THE ISSUE: Hospital board plans to disband.
OUR OPINION: Get it done; and all funds should flow to foundation.
The good news is that the members of the Citrus County Hospital Board are discussing the day they will no longer exist.
The hospital board was created to navigate the transition of Citrus Memorial Hospital — our community institution — via a lease to HCA, the largest for-profit hospital organization in America. That lease was necessary because internal bickering and market conditions made it financially impossible for CMH to continue as a public hospital.
The current volunteer board has completed most of its work and did a good job of closing up as many of the complicated financial details as possible. Their diligence resulted in securing additional dollars from Medicare, Medicaid and private entities that might have been lost if not aggressively pursued.
We have been critical of some of the steps taken by the gubernatorial appointed board and its attorney. But we agree in principal that the group should be dissolved by 2022.
We still take strong exception to the hospital board’s belief that it needs to retain $8 million in proceeds from the hospital lease to use to hold HCA accountable to the details of the lease. HCA has already pumped tens of millions of dollars into the hospital and has greatly raised the level of service provided to local patients.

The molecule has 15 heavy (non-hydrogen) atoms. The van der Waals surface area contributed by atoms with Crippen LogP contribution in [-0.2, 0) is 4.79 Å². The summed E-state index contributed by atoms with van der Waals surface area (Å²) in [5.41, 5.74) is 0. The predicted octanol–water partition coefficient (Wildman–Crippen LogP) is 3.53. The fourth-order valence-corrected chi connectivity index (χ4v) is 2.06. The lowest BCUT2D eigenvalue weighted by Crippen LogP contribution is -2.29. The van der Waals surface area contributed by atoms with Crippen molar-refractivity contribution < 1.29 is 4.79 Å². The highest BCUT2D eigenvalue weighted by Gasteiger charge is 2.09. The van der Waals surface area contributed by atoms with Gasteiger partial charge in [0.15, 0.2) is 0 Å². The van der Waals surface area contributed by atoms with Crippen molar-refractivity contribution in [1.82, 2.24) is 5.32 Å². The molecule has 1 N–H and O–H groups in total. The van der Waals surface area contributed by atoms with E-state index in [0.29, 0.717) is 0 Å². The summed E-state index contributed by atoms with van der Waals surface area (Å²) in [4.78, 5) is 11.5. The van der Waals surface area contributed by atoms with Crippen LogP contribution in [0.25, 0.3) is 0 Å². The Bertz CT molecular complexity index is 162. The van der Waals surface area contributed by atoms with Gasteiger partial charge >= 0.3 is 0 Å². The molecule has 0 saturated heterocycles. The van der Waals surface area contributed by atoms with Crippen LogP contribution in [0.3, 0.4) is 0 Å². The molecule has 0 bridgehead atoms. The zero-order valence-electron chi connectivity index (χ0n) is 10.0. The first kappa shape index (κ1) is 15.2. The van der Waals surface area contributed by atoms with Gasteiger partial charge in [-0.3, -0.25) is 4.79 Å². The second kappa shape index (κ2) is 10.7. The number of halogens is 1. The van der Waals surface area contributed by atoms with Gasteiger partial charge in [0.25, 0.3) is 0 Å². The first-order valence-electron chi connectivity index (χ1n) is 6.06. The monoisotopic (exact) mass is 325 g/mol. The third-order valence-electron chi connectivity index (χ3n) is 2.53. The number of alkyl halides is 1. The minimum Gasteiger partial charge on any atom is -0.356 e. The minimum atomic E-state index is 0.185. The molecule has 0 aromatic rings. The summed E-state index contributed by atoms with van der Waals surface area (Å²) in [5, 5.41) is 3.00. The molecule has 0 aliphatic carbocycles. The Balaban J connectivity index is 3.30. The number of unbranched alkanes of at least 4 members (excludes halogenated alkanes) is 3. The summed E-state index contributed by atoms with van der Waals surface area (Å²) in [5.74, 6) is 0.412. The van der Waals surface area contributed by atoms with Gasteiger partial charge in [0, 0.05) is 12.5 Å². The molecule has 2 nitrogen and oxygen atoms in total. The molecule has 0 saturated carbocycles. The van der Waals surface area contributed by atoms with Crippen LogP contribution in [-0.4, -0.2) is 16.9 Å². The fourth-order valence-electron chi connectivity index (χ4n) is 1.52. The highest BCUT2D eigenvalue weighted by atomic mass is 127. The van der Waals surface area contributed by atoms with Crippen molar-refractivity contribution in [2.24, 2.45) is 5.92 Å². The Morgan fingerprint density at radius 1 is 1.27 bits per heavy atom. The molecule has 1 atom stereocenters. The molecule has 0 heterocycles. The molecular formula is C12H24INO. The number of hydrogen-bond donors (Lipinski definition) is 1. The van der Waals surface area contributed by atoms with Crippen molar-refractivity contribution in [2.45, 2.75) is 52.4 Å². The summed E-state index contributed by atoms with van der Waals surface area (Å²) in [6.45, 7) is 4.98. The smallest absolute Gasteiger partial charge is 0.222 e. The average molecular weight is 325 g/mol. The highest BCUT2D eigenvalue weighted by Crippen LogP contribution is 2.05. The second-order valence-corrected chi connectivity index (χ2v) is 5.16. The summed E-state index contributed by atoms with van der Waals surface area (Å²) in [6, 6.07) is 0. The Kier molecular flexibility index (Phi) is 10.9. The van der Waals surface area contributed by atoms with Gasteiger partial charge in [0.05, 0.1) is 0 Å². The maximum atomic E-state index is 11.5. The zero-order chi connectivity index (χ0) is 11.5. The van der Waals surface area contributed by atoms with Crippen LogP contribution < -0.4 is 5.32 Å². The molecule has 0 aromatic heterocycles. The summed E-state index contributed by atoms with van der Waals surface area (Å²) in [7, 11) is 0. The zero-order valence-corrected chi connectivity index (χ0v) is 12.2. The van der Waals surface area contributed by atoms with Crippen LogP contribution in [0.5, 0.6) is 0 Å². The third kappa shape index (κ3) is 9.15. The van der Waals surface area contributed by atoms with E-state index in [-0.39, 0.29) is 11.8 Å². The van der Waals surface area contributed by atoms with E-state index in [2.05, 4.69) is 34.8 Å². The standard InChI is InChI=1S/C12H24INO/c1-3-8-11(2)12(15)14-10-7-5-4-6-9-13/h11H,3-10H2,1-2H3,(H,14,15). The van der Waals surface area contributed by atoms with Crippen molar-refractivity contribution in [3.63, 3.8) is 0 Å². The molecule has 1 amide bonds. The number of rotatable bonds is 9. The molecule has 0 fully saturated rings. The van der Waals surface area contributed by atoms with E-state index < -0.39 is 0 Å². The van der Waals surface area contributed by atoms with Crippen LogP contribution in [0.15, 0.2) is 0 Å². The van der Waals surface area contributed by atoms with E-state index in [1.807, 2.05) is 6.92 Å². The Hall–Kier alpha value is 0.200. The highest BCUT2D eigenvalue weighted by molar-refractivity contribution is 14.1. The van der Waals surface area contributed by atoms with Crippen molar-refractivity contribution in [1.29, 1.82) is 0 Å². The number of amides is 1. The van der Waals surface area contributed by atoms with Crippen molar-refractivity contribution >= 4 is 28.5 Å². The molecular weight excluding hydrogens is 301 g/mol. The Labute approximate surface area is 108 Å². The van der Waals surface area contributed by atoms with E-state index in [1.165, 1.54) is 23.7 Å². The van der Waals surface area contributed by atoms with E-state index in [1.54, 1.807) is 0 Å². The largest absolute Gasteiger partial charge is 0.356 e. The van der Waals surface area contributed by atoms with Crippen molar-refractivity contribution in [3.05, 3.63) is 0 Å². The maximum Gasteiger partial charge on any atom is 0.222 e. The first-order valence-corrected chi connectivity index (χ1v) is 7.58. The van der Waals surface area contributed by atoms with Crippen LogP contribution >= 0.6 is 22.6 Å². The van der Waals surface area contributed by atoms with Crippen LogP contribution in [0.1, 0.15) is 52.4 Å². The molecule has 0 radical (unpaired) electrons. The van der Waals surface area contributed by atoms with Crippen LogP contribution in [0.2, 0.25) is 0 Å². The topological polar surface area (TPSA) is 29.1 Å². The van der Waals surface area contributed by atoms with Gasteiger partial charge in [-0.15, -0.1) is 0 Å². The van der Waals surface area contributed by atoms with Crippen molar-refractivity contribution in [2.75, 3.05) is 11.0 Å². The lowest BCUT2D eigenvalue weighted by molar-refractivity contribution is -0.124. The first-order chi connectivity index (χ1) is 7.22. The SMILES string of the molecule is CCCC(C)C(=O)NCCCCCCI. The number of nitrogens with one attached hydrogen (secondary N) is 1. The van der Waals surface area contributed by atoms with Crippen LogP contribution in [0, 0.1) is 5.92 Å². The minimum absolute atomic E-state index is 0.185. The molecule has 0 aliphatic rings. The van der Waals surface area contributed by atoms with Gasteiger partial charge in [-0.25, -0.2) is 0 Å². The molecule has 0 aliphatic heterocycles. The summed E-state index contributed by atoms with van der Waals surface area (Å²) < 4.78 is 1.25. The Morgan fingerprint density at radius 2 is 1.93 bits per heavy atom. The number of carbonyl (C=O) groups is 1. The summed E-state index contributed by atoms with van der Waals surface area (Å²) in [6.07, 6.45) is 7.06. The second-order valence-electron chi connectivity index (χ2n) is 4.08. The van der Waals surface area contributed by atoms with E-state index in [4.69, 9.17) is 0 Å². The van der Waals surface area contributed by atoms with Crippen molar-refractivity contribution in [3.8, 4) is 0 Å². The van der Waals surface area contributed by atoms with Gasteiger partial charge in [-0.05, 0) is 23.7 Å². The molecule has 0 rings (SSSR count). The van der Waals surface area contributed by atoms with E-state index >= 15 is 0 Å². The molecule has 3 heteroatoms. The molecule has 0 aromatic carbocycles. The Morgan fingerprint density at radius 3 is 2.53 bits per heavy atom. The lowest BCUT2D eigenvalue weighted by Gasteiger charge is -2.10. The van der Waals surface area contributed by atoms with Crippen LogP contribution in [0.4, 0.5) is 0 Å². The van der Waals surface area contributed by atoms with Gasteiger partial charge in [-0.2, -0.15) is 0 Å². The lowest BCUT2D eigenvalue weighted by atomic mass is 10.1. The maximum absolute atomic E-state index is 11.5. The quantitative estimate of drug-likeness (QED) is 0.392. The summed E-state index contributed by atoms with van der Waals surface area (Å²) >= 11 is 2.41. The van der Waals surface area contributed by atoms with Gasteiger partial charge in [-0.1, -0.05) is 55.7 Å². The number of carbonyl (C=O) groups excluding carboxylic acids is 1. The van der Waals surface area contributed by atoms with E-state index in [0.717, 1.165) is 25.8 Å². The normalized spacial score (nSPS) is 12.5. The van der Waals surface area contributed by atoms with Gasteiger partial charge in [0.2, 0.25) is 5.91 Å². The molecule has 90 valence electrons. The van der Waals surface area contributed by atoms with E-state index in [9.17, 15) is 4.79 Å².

The only silver lining to the lease of CMH was that all of the funds were supposed to flow into the newly created Hospital Foundation Board which is then charged with funding nonprofit efforts to improve the health care services in our community. Property tax dollars were used to build CMH more than 50 years ago and the lease of those facilities requires the full proceeds to flow to the foundation. The unmet health care needs in our community are staggering and those dollars are needed.
Once the hospital board sunsets, the responsibility for the lease should flow to county government. At the same time, the full $8 million held in reserves should flow to the foundation. The half-baked scheme to have the county school board be responsible for the hospital lease accountability was appropriately rejected by school officials.
County government, through the county commission, has the board responsibility for public health in our community. They use tax dollars to fund the county health department and deal with mental health issues.
Some members of the hospital board have personal and political differences with current county commissioners so they have fought that natural transition. Good government doesn’t change the natural structure because individuals don’t like each other.
The hospital board needs to disappear within two years. All of the funds in reserve need to flow to the foundation board. And the county commission needs to assume the responsibility for partnering with HCA to oversee the lease on the hospital.
Then, and only then, can this sad era of our county hospital’s demise be put behind us.